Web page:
PHNOM PENH (Khmer Times) – As a boy, Tho Vantha scavenged the trash piles of Phnom Penh so that his family wouldn’t go to bed hungry. Now, he’s one-and-a-half years away from becoming one of the first home-trained Cambodian neurosurgeons.
At present, the country of 15 million has only 24 neurosurgeons – one per 870,000 people – almost all practicing in Phnom Penh. They were all trained overseas, but they are training the next generation right here in Cambodia. Eight residents, including Mr. Tho, are on their way to join their ranks.
“I’ve wanted to be a doctor since I was six,” said Mr. Tho, 28. “I wanted to save my family if they ever got injured or sick.”
As the name suggests, neurosurgery prevents, diagnoses and treats disorders that hit the nervous system, which may come from trauma or diseases.
The residents in the current program began their medical training at the government-funded University of Health Sciences. Many of them came from humble beginnings. They may be the first neurosurgeons to set up practices in the countryside, where people need them most.
A Hard Past
Mr. Tho came from Kampot, the eldest of three children. His mother farmed and his father worked in construction in Vietnam. When Mr. Tho turned 11, his father found another woman abroad and did not return.
The family had to sell their home and move to Phnom Penh, where his mother sold vegetables and Mr. Tho went to school during the day then scavenged in the evening. They didn’t get to eat some evenings, he said. To save money, he stayed at a home for the poor, run by the organization Pour un Sourire d’Enfant (PSE). He lived like this for five years.
Despite the challenges, Mr. Tho got a stipend from Japanese donors by becoming the top-scoring student at the orphanage out of a population of thousands. When some visiting French doctors stopped by the orphanage, they met Mr. Tho and became impressed. They pledged to support his medical school tuition through PSE if he got in.
One of Mr. Tho’s university mentors encouraged him to specialize in neurosurgery – only Mr. Tho and one other student from his class cohort got into the residency program.
To help pay the annual $1,500 fee and living expenses for himself and his family, he got a part-time job as a doctor’s assistant and received $200 per month from the Neurosurgery Resident Scholarship Program established by the World Federation of Neurosurgery Societies Foundation. Despite living on several dollars per day, he persevered into his third year.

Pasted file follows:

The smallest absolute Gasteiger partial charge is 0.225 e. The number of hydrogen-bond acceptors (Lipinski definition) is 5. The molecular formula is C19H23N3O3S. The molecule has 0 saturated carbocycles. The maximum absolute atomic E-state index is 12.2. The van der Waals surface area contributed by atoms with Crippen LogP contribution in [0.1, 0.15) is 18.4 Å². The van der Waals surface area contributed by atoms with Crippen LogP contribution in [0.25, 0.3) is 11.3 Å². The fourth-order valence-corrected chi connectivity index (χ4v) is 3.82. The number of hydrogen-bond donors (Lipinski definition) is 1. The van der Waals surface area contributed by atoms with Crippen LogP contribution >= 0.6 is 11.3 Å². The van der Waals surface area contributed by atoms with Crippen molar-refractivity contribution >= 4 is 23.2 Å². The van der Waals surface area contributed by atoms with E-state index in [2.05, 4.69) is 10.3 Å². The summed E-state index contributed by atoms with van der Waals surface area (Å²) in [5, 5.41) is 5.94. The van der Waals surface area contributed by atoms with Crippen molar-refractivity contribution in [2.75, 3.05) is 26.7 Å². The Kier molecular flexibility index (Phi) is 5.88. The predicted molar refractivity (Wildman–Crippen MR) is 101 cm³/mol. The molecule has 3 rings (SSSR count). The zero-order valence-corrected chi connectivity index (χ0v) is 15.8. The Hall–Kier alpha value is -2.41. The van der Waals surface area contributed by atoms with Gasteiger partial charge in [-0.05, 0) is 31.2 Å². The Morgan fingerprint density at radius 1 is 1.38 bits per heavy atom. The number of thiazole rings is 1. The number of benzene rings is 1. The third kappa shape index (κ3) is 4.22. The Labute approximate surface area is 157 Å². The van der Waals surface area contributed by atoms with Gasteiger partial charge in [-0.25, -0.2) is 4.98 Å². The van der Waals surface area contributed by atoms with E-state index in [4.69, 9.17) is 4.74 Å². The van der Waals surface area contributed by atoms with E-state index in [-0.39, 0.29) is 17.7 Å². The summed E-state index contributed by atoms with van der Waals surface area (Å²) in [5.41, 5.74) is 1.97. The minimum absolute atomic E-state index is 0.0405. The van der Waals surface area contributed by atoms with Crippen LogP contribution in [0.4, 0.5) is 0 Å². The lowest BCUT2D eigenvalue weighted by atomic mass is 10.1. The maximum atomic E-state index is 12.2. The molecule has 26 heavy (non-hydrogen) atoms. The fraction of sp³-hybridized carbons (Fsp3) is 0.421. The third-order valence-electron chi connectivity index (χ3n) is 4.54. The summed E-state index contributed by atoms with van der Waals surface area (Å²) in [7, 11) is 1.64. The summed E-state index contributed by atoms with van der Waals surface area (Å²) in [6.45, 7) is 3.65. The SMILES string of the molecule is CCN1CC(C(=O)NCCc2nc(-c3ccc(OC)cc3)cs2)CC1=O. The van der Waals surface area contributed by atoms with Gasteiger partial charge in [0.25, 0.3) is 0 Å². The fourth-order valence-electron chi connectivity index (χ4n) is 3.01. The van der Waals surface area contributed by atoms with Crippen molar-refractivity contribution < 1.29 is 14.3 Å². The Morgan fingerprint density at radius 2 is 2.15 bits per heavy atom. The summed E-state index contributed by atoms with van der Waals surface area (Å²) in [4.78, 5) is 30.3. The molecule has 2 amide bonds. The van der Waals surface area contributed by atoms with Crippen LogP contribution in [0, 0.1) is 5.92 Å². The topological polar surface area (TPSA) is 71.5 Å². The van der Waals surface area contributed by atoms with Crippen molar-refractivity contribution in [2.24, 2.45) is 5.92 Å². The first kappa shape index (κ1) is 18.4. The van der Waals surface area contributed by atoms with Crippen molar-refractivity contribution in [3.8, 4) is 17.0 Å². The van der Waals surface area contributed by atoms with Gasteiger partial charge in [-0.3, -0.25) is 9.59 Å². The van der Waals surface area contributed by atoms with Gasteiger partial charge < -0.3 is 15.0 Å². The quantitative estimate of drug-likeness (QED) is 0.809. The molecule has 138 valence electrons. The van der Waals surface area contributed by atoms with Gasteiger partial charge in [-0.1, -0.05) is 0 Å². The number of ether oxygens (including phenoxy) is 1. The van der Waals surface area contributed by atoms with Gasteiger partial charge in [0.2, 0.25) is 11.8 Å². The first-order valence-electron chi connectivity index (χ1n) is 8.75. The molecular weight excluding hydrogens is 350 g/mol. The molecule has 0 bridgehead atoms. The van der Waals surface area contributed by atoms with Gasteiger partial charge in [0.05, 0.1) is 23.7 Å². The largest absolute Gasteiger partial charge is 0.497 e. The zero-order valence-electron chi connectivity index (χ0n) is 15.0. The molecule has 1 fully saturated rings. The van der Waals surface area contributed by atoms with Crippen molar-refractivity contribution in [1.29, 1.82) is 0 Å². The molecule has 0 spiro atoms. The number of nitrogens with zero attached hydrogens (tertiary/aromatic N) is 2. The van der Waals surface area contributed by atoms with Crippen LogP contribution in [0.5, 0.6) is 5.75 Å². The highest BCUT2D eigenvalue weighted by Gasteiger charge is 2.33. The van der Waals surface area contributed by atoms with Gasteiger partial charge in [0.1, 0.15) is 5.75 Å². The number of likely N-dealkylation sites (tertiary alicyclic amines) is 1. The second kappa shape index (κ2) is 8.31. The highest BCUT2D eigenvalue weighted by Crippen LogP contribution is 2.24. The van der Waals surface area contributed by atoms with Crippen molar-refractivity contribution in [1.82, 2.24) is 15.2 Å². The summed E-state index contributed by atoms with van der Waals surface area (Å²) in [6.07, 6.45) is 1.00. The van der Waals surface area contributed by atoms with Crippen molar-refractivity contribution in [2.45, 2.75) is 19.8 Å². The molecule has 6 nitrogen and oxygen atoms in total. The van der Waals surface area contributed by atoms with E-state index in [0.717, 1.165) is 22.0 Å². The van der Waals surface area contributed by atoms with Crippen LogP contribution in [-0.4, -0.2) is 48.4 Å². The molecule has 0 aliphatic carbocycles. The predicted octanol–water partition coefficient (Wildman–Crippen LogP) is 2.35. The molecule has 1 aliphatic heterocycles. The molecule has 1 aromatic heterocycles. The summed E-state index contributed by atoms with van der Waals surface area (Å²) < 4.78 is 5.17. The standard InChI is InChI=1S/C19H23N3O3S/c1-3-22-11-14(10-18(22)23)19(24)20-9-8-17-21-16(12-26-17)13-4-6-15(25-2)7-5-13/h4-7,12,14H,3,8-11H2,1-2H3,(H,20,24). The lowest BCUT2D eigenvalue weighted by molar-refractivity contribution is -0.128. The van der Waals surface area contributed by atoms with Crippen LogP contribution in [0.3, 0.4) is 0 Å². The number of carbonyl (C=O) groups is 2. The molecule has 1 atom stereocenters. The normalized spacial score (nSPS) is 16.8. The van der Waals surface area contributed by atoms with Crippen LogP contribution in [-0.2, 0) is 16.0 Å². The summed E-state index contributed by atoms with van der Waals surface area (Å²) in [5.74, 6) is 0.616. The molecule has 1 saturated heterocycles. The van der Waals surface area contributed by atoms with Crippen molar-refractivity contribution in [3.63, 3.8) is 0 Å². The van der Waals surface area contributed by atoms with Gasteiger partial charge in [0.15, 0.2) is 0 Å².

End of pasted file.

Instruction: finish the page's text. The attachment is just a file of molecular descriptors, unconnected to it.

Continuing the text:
“When I graduate, I don’t think I’ll stay in Phnom Penh,” he said. “I’ll go to Battambang or Kampong Cham to practice there.”
The Needs of the Country
The recent head trauma of Princess Ouk Phalla, who was rushed to Calmette Hospital, underlines the critical need for neurosurgery in the country. Cambodia is awash with direct physical damage.
“The trauma is tremendous,” said Dr. John Atwater, a visiting American doctor. “There are many traffic accidents, with construction workers getting injured and also those engaged in agriculture work. There are many mopeds and pedestrians getting hit.”
Poor public health leads to many tuberculosis cases, wreaking havoc on people’s central nervous systems. Tumors and deformities add to the damage.
“Every month the number of patients is increasing,” said Iv Vycheth MD, president of the Cambodian Society of Neurosurgeons.
Lack of Access
Despite the great need for neurosurgery, most Cambodians will not be able to access it. One reason is the lack of health centers – getting to Phnom Penh can be a logistical nightmare. Even if patients can get to Phnom Penh to receive help, sometimes they can’t do so on a timely enough basis.
“From the standpoint of doctor training, the skill level of physicians here is very, very high,” said Dr. Atwater. “And it’s not the quality of treatment but access to treatment.”
Cambodia currently has six hospitals that offer neurosurgery: Preah Kossamak Hospital, Preah Kettomealea Hospital, Calmette Hospital, Khmero-sovietique Hospital and Kantha Bopha Children’s Hospital in Phnom Penh and Siem Reap. A few services are offered for children in the National Pediatric Hospital.
There are almost no services in the provinces except in Battambang, where one surgeon is undergoing neurological training to expand his range of skills.
Cambodia also lacks expensive medical equipment – there are few MRI machines and not enough CT scanners to go round. Starved of modern tools, surgeons have to rely on older techniques to repair people.
However, foreign support is starting to pick up, with doctors coming from the US, Japan, Korea and France to help out and share the latest techniques.
Last month, medical students at Preah Kossamak Hospital got to watch a live surgery on a young boy’s spine, performed by Korean-American surgeon Dr. Kee Park, who is helping to expand and develop the residency program.
“We want to unify and help relieve some of this shortage,” said Dr. Vycheth, “but we can’t be working alone.”